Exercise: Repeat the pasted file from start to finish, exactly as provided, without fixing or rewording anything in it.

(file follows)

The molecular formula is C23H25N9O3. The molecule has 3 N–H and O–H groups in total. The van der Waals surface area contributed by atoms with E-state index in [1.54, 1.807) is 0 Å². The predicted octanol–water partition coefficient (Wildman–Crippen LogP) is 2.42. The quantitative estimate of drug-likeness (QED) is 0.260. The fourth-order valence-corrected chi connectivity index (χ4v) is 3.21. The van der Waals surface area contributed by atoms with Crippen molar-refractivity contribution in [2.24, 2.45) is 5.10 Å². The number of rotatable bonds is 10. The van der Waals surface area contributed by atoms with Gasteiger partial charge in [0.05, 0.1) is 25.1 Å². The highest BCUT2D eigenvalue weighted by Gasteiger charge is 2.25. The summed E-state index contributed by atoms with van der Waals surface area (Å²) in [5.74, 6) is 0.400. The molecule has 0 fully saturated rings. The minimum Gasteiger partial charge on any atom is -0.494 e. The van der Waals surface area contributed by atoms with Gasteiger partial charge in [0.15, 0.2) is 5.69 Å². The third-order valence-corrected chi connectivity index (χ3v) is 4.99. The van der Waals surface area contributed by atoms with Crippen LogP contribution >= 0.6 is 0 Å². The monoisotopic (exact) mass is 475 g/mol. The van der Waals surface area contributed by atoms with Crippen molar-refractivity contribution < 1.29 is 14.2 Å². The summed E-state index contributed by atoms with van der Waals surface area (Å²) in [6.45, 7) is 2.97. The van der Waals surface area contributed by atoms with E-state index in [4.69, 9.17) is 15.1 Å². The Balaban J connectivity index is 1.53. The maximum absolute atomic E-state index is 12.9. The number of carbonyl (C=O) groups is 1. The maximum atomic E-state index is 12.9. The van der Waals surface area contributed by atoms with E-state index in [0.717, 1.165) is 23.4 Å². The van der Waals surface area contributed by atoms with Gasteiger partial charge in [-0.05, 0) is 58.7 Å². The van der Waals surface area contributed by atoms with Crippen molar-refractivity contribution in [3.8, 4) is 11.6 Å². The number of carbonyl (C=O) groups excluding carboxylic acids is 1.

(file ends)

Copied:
The molecular formula is C23H25N9O3. The molecule has 3 N–H and O–H groups in total. The van der Waals surface area contributed by atoms with E-state index in [1.54, 1.807) is 0 Å². The predicted octanol–water partition coefficient (Wildman–Crippen LogP) is 2.42. The quantitative estimate of drug-likeness (QED) is 0.260. The fourth-order valence-corrected chi connectivity index (χ4v) is 3.21. The van der Waals surface area contributed by atoms with Crippen molar-refractivity contribution in [2.24, 2.45) is 5.10 Å². The number of rotatable bonds is 10. The van der Waals surface area contributed by atoms with Gasteiger partial charge in [0.05, 0.1) is 25.1 Å². The highest BCUT2D eigenvalue weighted by Gasteiger charge is 2.25. The summed E-state index contributed by atoms with van der Waals surface area (Å²) in [5.74, 6) is 0.400. The molecule has 0 fully saturated rings. The minimum Gasteiger partial charge on any atom is -0.494 e. The van der Waals surface area contributed by atoms with Gasteiger partial charge in [0.15, 0.2) is 5.69 Å². The third-order valence-corrected chi connectivity index (χ3v) is 4.99. The van der Waals surface area contributed by atoms with Crippen LogP contribution >= 0.6 is 0 Å². The monoisotopic (exact) mass is 475 g/mol. The van der Waals surface area contributed by atoms with Crippen molar-refractivity contribution < 1.29 is 14.2 Å². The summed E-state index contributed by atoms with van der Waals surface area (Å²) in [6.45, 7) is 2.97. The van der Waals surface area contributed by atoms with E-state index in [4.69, 9.17) is 15.1 Å². The Balaban J connectivity index is 1.53. The maximum absolute atomic E-state index is 12.9. The number of carbonyl (C=O) groups is 1. The maximum atomic E-state index is 12.9. The van der Waals surface area contributed by atoms with E-state index in [0.717, 1.165) is 23.4 Å². The van der Waals surface area contributed by atoms with Gasteiger partial charge in [-0.05, 0) is 58.7 Å². The van der Waals surface area contributed by atoms with Crippen molar-refractivity contribution in [3.8, 4) is 11.6 Å². The number of carbonyl (C=O) groups excluding carboxylic acids is 1.